*This feature was originally published in Dime #72. To see the piece in its entirety, check out your local newsstands now.*
Colorado’s Andre Roberson is one of the best rebounders in the nation for his size, but even after a breakout sophomore season he’s enjoying another leap in 2013.
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Despite being more than a mile high, Colorado’s Boulder campus has never been a place where soaring expectations call home. The elite skiing teams, yes, but not for Chauncey Billups‘ former program.
So when the Buffaloes were picked to finish dead last in the 2011-12 Pac-12 preseason poll it wasn’t surprising. That the Buffs shocked the conference by staying near the top all season before winning the inaugural Pac-12 tournament and parlaying that into an unexpected NCAA Tournament win over UNLV tells a story of one large leap. Even in a league that saw its national reputation take a beating â€” regular-season champ Washington didn’t make the NCAA Tournament â€” many took notice of Tad Boyle’s team.
“It’s about the heart,” says Andre Roberson, Colorado’s most important player and the best all-around wing you’ve never heard of.
From San Antonio, Roberson was Boyle’s first recruit. In high school he terrorized Wagner High’s opponents on the glass, something Pac-12 coaches are now familiar with. In the time since the 6-7, 210-pound wing arrived on campus, Roberson’s rebounded like no other Buffalo in history. Lots of tweeners have hops and a jump shot, but Roberson’s consistency in delivering 20 double-doubles last year also came with a .750 winning percentage.
Roberson insists his pride isn’t from the poster dunks or the numbers, but from the wins. Along with former top recruit Spencer Dinwiddie, Roberson and the Buffaloes are, as of press time, 20-2 at the Coors Events Center since the start of the 2011 season.
“Growing up I was a pretty good scorer and I was better than everyone and then I had a little slump and I stopped growing for a minute,” Roberson says. “[My dad] told me scoring’s not always the thing. I kind of took that upon myself and to get better I added to my game.”
His father, John Roberson, played 12 seasons overseas after a college career at New Mexico State. He knew the antidote to a scoring slump was fundamentals. He and his wife, Lisa, a former NMSU volleyball player, then taught them to their children: three of Roberson’s five sisters have played collegiate sports and his younger brother, Anthony, is a rising San Antonio prep hooper. Calling themselves the “rebounding Robersons” John Roberson told The Denver Post he would play Dennis Rodman tapes so his kids could watch how he got the boards. Opponents are now studying tape on his son, to little avail: He’s shooting nearly 50 percent and averaging 10.8 points and 11.3 rebounds per game. In back-to-back road games against Kansas and Fresno State, he combined for 25 points and 31 rebounds.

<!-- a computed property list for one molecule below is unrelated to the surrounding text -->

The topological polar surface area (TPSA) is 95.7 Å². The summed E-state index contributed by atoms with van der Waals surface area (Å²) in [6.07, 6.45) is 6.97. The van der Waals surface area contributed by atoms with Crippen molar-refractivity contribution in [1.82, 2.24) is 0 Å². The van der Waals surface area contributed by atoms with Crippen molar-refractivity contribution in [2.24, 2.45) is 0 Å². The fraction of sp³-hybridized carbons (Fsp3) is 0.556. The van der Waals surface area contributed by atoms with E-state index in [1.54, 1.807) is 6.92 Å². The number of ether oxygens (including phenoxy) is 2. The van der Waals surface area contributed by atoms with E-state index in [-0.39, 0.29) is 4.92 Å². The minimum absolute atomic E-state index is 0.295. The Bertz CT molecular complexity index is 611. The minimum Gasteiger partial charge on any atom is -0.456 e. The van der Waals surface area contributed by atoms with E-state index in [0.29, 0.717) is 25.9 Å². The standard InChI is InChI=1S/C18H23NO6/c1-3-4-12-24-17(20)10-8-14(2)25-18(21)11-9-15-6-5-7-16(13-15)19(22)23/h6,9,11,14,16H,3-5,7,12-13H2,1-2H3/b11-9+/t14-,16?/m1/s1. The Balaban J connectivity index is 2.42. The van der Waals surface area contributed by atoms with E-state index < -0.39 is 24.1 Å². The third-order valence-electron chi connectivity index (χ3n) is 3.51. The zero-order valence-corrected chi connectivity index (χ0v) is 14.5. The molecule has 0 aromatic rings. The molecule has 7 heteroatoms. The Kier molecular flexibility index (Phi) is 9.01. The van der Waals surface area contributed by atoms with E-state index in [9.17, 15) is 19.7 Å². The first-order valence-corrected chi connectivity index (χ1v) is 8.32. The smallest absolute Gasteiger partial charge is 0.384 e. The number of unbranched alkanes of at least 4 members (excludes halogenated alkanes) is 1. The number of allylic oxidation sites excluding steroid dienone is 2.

“We sat down with [Boyle] before he got hired and we both had a little conversation about how to turn this organization around,” Andre Roberson says. “That’s one of the things we do work for. We’ve definitely raised the program level. We stick to our motto and that’s defending and rebounding.”
The motto might as well be Roberson’s after he snapped CU’s 58-year-old single-season rebound record and set a per-game standard with 11.1, the third-highest total in Division I last season. Basketball data wizard Ken Pomeroy calculated Roberson had the second-highest defensive rebounding percentage at nearly 30 percent, trailing only former Kansas star Thomas Robinson. What confounds defenses is how to guard him: By putting a guard on Roberson, teams know he will dominate smaller players for rebounds. But, he’s just as comfortable slipping a larger player’s defense by stepping back for three (at least 34 percent in all three seasons with Colorado).
Taking a short break between summer training stops in San Antonio, Boulder and Los Angeles, Roberson said his 51 percent from the floor and 38 percent shooting from three as a sophomore never let a defender feel comfortable sagging off, and yet his quickness and understanding of angles allowed him to slip past a closer man for the carom. At one point in the 2012 Pac-12 Tournament he made 11 straight shots, a stretch beginning in the quarterfinals and ending in a title-game win over Arizona.
Boyle and Roberson discussed his improvement this offseason in their exit interview last spring, but the player already knows what will dog him in the draft process: he has to prove he won’t just take the open shot but can create as well. Still, you’d better believe thoughts about the NBA are inevitable for the wing. Most draft experts think he’ll be taken in the mid-30s in the 2013 NBA Draft, and he’s ranked the 10th-best junior by DraftExpress. The Buffs should brace for his early entry.
“That’s kind of like wait and see and you can’t hide from reality,” Roberson says, and you can almost hear a smile on the end of the phone line. “Me and Coach Boyle definitely talked about it.”
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